Ben Harper with Charlie Musselwhite
Stax Records/Concord Music Group
In the 10 years since they met during a John Lee Hooker recording session, Ben Harper and Charlie Musselwhite have collaborated on a few projects.
But, they knew all along they wanted to make a full album together. It just took a little longer than they planned to put together enough original songs to challenge them both.
The legendary 69-year-old Musselwhite has played harmonica behind everyone from Muddy Waters and Tom Waits to Eric Clapton and INXS. And, he really stretches out here, hitting his full range, from chugging freight train to a wounded wail.
Harper keeps the songs lean and mean, laying a Chicago blues growl to roots, jazz, gospel and soul vibes.
The grinding electric guitars of songs like “I Don’t Believe a Word You Say” and “Blood Side Out” could have fallen off any one of Musselwhite’s Chicago albums with the Butterfield Blues Band.
The hand-clapping gospel of “We Can’t End This Way” gives way to the six-minute slow burn of the title cut.
With the 10 songs here, Harper has nothing left to prove as a relevant songwriter.
“Give a man a hundred years/ He’ll want a hundred more/ Give him a hundred choices/ And he still chooses war,” he sings in the soldier tale, “I Ride At Dawn.”
Adam Green & Binki Shapiro
While popular music continues its long, lazy search for a fresh direction, we have to settle for retro everything.
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That’s not always a bad thing. Artists like She & Him helped revive the sweet, sunny boy/girl harmonies of 1960s duos like Nancy Sinatra and Lee Hazlewood.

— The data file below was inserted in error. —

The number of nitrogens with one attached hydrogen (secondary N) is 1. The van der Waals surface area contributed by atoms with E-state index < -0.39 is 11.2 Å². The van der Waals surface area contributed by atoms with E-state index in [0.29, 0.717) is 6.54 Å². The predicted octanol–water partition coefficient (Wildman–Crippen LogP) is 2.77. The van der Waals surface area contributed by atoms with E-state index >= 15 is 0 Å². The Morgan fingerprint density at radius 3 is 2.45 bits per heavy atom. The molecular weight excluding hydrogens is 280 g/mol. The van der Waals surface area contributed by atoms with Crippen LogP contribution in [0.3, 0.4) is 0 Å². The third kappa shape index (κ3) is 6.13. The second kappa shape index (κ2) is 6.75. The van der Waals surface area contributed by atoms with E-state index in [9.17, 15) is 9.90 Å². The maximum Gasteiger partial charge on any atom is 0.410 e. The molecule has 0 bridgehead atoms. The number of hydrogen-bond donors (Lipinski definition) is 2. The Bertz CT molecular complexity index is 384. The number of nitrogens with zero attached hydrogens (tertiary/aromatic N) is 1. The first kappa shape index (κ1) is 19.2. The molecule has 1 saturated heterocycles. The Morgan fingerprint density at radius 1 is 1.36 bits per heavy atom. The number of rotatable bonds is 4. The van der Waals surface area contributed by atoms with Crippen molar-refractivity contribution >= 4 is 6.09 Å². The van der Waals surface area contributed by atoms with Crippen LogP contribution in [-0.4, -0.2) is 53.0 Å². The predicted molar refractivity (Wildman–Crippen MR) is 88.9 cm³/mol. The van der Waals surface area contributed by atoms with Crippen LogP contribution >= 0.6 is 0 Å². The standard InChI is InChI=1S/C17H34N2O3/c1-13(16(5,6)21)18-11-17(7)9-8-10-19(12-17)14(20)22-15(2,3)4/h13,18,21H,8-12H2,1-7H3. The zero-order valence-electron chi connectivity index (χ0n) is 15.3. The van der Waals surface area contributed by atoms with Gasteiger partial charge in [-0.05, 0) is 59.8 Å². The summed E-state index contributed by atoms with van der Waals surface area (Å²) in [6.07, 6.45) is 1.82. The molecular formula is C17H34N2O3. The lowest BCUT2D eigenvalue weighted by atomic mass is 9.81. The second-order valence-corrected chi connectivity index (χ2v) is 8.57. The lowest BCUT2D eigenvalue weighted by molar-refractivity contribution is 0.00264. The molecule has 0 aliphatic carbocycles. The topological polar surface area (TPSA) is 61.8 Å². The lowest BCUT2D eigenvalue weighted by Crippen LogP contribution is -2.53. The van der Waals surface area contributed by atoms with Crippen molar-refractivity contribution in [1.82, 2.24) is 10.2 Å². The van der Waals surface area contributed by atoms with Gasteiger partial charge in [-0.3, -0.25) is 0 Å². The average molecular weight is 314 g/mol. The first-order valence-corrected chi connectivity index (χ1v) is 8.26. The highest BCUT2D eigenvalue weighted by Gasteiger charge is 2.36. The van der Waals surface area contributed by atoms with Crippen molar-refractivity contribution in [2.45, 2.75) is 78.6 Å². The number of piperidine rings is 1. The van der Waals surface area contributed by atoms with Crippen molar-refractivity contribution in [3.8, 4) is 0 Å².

That partnership worked because there was something a little off about them, and they embraced it. The same could be said for Adam Green and Binki Shapiro. Green won a Grammy with anti-pop partner Kimya Dawson in the loopy Moldy Peaches. And, Binki, even if the first name wasn’t enough, is a Beck collaborator and lead singer for Little Joy.
Together, they make lush, wonderfully offbeat duets straight from AM radio’s heyday.
“Don’t disinclude me, treat me like a kid/ Casanova to the mentally ill,” they sing in one pretty song, tongue firmly in cheek.
As skewed as they are, they are pretty songs, something like Nick Cave in love.
“My life’s a mask for the vice in your soul,” they sing in “The Nighttime Stopped Bleeding.”
“In Guards We Trust”
Black Bell Records
On paper, the Guards are a trio of young New Yorkers, veterans of hip bands like the Willowz and Bult.
Their sound though, is pure West Coast and pure 1990s. The band blends the last gasp of new wave with grunge’s fuzzy guitars. There are plenty of early indie rock sunbeams in there, too, and the billowy harmonies of TV soundtrack pop anthems.
It’s an interesting mix, and while it doesn’t plow any new musical ground, it’s nice to hear a band having fun making something interesting from the past.
Willowz singer Richie Follin leads the band with Kylie Church and Loren Humphrey.
The album opens with the big drums and echoing voices of “Nightmare” and drifts into the fuzzed out guitar and chimes of the single “Ready to Go.” Songs like “Coming True” and “I Know It’s You” are built for summer festival anthems. Other tracks, like “Can’t Repair,” borrow the faux-psychedelia of ‘60s pop bands like the Mamas and the Papas.
In the end, the formula becomes a little wearisome. But, it’s great fun while it lasts.